Following the lead of creative artists, achieving a jump is best done through a highly experiential process that confronts individuals with personally meaningful challenges just outside their current proficiencies. As participants grapple with failure, they come to see the limits of workability in their current powerset. Then they open themselves to jump, not to make something, but to make something possible.

Helping engaged players build self-efficacy in situations that previously were held to be next-to-impossible releases enormous amounts of latent energy and ignites ambition. The transformation of identity felt as the result of a serious jump is both deeply empowering and life-changing.

Paradoxically, in order to transcend the seemingly impossible, truly disruptive twenty-first century experts “jump” by learning how to think what cannot be thought and doing what cannot be done. What cannot be thought is obscured by the sheer blindness of the current paradigm and what cannot be done is behavior disallowed by the current paradigm. These artificial limits simply disappear in the wake of the new framework afforded by the joint combination of imagination and intention to be a leader and take the jump.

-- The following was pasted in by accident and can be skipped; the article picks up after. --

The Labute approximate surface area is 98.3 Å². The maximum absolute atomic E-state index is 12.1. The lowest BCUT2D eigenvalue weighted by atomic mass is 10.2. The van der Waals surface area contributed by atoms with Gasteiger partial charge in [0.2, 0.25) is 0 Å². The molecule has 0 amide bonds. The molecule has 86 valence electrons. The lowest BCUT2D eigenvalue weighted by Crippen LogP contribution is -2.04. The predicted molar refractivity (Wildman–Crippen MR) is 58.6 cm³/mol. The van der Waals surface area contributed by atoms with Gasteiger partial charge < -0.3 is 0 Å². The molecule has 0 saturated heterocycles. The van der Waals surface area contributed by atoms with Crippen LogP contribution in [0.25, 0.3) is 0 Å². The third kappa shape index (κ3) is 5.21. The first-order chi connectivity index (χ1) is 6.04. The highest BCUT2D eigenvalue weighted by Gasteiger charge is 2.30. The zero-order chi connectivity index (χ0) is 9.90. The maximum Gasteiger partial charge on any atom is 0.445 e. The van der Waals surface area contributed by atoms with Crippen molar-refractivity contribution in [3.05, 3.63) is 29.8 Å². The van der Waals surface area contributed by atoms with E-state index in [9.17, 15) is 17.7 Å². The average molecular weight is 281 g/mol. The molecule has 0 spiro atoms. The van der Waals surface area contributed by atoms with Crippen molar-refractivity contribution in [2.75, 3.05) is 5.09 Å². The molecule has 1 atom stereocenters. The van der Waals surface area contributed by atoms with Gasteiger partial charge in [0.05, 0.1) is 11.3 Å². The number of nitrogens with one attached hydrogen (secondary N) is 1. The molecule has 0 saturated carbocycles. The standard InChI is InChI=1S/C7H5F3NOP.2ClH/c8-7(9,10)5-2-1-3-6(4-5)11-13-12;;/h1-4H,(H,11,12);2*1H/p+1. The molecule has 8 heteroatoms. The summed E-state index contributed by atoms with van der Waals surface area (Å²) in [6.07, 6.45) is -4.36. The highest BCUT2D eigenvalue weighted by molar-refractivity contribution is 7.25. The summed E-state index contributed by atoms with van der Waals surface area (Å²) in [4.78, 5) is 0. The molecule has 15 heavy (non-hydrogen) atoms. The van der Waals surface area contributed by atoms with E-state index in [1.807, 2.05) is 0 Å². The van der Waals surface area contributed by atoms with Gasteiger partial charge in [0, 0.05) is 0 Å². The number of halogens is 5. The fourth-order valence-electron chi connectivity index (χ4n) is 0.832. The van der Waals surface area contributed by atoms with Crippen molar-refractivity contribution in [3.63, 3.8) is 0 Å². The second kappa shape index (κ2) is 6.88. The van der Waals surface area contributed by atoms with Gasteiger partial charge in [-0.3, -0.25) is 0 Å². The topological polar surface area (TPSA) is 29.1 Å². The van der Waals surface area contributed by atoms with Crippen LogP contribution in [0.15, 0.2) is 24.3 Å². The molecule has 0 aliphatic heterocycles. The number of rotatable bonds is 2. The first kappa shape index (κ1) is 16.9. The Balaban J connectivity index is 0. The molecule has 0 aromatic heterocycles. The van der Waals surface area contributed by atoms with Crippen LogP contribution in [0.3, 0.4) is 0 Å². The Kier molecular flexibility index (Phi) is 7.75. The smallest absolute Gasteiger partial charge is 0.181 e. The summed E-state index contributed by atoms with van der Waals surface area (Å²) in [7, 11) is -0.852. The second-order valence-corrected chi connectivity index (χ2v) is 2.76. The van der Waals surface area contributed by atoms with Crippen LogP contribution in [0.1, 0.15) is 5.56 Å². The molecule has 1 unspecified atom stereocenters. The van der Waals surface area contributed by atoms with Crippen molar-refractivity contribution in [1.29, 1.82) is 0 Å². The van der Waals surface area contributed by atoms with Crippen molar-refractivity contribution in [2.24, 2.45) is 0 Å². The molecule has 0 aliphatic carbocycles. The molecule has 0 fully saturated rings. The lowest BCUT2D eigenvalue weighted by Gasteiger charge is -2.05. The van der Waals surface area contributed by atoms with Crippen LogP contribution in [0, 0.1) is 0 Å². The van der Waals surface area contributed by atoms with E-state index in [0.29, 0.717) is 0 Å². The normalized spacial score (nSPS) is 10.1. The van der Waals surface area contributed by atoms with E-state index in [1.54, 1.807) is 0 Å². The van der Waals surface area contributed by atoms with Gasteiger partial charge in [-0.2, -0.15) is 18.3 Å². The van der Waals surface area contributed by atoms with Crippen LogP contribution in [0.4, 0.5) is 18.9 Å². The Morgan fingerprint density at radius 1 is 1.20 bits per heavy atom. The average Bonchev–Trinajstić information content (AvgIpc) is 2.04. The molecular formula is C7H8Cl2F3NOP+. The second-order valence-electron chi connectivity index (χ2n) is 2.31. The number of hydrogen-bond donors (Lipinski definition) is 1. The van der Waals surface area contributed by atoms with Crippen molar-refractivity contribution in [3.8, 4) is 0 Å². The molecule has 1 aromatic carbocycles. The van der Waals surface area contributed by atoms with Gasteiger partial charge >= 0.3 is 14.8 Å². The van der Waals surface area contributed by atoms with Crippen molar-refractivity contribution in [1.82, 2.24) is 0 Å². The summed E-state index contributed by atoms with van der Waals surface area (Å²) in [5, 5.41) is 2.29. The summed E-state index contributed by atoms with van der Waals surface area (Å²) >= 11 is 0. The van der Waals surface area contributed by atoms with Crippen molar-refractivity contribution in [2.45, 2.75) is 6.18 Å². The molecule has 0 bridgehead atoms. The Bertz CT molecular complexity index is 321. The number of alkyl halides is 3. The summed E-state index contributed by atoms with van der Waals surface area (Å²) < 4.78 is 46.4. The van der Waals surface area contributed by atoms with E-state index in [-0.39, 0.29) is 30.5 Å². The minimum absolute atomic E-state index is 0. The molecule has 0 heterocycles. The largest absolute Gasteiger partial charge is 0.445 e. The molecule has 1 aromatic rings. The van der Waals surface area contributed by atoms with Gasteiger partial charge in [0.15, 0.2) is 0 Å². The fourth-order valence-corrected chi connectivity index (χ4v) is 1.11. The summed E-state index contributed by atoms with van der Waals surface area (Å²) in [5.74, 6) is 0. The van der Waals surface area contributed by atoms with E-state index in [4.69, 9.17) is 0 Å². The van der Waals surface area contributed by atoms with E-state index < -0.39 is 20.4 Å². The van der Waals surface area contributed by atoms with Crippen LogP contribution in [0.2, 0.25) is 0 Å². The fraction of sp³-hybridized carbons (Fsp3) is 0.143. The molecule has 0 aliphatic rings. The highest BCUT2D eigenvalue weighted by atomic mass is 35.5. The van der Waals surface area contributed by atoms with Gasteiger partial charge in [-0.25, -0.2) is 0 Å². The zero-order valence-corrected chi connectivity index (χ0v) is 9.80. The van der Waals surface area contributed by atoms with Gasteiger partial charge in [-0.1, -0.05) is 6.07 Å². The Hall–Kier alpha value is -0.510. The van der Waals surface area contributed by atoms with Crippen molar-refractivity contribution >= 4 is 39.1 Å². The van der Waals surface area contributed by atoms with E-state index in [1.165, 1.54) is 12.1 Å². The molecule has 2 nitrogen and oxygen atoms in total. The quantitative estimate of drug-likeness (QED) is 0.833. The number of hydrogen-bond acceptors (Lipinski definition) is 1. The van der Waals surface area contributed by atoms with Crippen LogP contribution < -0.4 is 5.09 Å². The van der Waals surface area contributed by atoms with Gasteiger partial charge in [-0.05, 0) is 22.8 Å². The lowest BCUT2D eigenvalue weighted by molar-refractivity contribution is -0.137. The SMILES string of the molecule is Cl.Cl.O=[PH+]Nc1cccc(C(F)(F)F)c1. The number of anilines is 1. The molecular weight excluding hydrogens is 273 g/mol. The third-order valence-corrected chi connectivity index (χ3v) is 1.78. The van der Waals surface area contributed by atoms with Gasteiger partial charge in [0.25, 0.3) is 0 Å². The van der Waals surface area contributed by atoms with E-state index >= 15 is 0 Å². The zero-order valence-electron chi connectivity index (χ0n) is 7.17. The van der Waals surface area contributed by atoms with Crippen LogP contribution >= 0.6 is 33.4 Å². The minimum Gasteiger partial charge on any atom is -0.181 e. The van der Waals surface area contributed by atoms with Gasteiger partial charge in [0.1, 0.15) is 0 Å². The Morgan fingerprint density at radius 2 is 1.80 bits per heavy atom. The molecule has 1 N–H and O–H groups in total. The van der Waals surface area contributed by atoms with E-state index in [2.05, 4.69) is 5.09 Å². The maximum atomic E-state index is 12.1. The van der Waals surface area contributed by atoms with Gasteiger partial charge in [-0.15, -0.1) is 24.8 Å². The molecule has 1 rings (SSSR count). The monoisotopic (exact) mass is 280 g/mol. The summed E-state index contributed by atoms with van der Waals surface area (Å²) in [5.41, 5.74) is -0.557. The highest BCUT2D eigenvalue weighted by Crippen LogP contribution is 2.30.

As a phenomenon, transformation is not simply the cosmetics of bold change writ large. If it were then the failure rate of digital transformation projects would not be the current 70% or more.

Possibility as a domain of inquiry is a space of ideas, each of which is a possibility. (We denote the domain with a capital P and its constitutive elements with a lower case p.)

Transformation is a shift in the space of Possibility. It occurs for an individual, team or entire organization when what is abstract and only “theoretically possible” moves into the concrete, real and immediate personally possible. The crucial move from “well, I guess anything might be possible” to “I know this is possible for me” is decisive and energizing for action.

A world opens to you (becomes disclosed) when the possibilities it affords become possibilities (unconcealed) for you. As a dynamic result, a new possible future emerges from which there is no turning back.

World Design is the singular task of effective leadership that enrolls engaged participation. The future occurs to followers as not only meaningful and worthwhile but also theirs.

Where leaders fail to appreciate that a serious jump involves crossing a mental Rubicon by almost everyone in the organization, transformational efforts inevitably flub. In this sense, all effective transformation is personal.

Breakthrough transformation is the transmutation of Impossibility into Possibility. This occurs, in part, through a “jump” that brings forth (makes present) absent or missing possibilities and then combines them to create uniquely valuable present possibilities that liberate positive energy and generate palpable opportunity. When your future changes, your experience of the present shifts too. In essence, your entire world changes and it occurs to you very differently.